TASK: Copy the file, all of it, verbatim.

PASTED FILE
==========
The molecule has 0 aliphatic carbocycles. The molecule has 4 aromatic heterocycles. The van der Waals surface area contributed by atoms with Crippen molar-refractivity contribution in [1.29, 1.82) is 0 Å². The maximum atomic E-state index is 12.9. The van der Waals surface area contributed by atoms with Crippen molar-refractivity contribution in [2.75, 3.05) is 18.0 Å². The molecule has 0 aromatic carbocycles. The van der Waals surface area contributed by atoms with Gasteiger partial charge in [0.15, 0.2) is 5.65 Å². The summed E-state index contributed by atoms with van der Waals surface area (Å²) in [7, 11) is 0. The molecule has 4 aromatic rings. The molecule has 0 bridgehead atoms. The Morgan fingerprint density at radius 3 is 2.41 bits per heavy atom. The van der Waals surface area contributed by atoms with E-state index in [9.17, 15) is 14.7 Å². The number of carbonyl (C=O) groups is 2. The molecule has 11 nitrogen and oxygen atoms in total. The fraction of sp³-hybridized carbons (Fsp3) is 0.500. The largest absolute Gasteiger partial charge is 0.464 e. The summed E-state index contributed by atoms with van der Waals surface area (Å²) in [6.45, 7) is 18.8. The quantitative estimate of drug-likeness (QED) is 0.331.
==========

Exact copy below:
The molecule has 0 aliphatic carbocycles. The molecule has 4 aromatic heterocycles. The van der Waals surface area contributed by atoms with Crippen molar-refractivity contribution in [1.29, 1.82) is 0 Å². The maximum atomic E-state index is 12.9. The van der Waals surface area contributed by atoms with Crippen molar-refractivity contribution in [2.75, 3.05) is 18.0 Å². The molecule has 0 aromatic carbocycles. The van der Waals surface area contributed by atoms with Gasteiger partial charge in [0.15, 0.2) is 5.65 Å². The summed E-state index contributed by atoms with van der Waals surface area (Å²) in [7, 11) is 0. The molecule has 4 aromatic rings. The molecule has 0 bridgehead atoms. The Morgan fingerprint density at radius 3 is 2.41 bits per heavy atom. The van der Waals surface area contributed by atoms with E-state index in [9.17, 15) is 14.7 Å². The number of carbonyl (C=O) groups is 2. The molecule has 11 nitrogen and oxygen atoms in total. The fraction of sp³-hybridized carbons (Fsp3) is 0.500. The largest absolute Gasteiger partial charge is 0.464 e. The summed E-state index contributed by atoms with van der Waals surface area (Å²) in [6.45, 7) is 18.8. The quantitative estimate of drug-likeness (QED) is 0.331.